The fundamental tenet of Occam's Razor states that the explanation of any phenomenon should make as few assumptions as possible, eliminating those that make no difference in the observable predictions of the explanatory hypothesis.
Occam's Razor is one of those principles that transcends the boundaries of philosophy, religion, and science, simply because it's so compatible with our reductionist nature to define wholes as complex configurations of parts.
Clearly, Occam's Razor is not a particularly popular philosophy amongst the designers of outdoor gear these days. Outdoor Retailer Winter Market 2009 offered a few gems, as usual, but considering that more than 5,000 new products will hit the shelves of outdoor retailers this fall, the actual number of them considered to be necessary for the enjoyment of the wilderness experience must be few.
Because visiting a wild place, you see, is a phenomenon of sorts, and Occam's Razor filters those items that are necessary for that enjoyment from those items that are simply the fruits of consumer spending.
For example, something to carry your stuff in might be considered necessary while a backpack per se, may not, and a 7000 cubic inch pack with a dozen accessory pockets, definitely not.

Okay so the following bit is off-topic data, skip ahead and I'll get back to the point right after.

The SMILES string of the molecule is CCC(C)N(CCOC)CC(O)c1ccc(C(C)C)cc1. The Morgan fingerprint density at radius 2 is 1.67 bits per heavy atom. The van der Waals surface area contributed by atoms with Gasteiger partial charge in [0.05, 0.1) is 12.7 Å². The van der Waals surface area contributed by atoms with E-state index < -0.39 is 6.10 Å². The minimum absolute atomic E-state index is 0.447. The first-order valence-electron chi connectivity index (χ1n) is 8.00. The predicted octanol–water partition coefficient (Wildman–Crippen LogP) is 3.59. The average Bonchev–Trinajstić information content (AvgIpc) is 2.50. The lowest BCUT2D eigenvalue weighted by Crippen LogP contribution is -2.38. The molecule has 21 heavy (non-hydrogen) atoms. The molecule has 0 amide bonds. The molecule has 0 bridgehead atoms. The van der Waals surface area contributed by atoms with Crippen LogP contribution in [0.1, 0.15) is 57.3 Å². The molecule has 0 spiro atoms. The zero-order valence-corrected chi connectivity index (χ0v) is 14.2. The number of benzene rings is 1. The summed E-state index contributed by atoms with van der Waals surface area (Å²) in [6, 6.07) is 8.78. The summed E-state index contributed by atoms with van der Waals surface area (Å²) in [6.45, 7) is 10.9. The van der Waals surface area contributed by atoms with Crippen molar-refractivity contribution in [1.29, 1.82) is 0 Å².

In searching out new gear for our store and products for review at Backpacking Light, I like to consider Occam's Razor, even though I don't adhere so strictly to it. Maybe the satisfaction in filtering gear through Occam's Razor comes from the fact that few others do.
Occam's Razor is certainly a fundamental precept for the design of WT3, the advanced course in our Wilderness Trekking School that has only one mission, come snow, cold, or high water: Start at point A, and come out … somewhere.
And therein lies the real beauty of Occam's Razor for wilderness travel planning. It releases you to the experience, rather than chaining you to the agenda.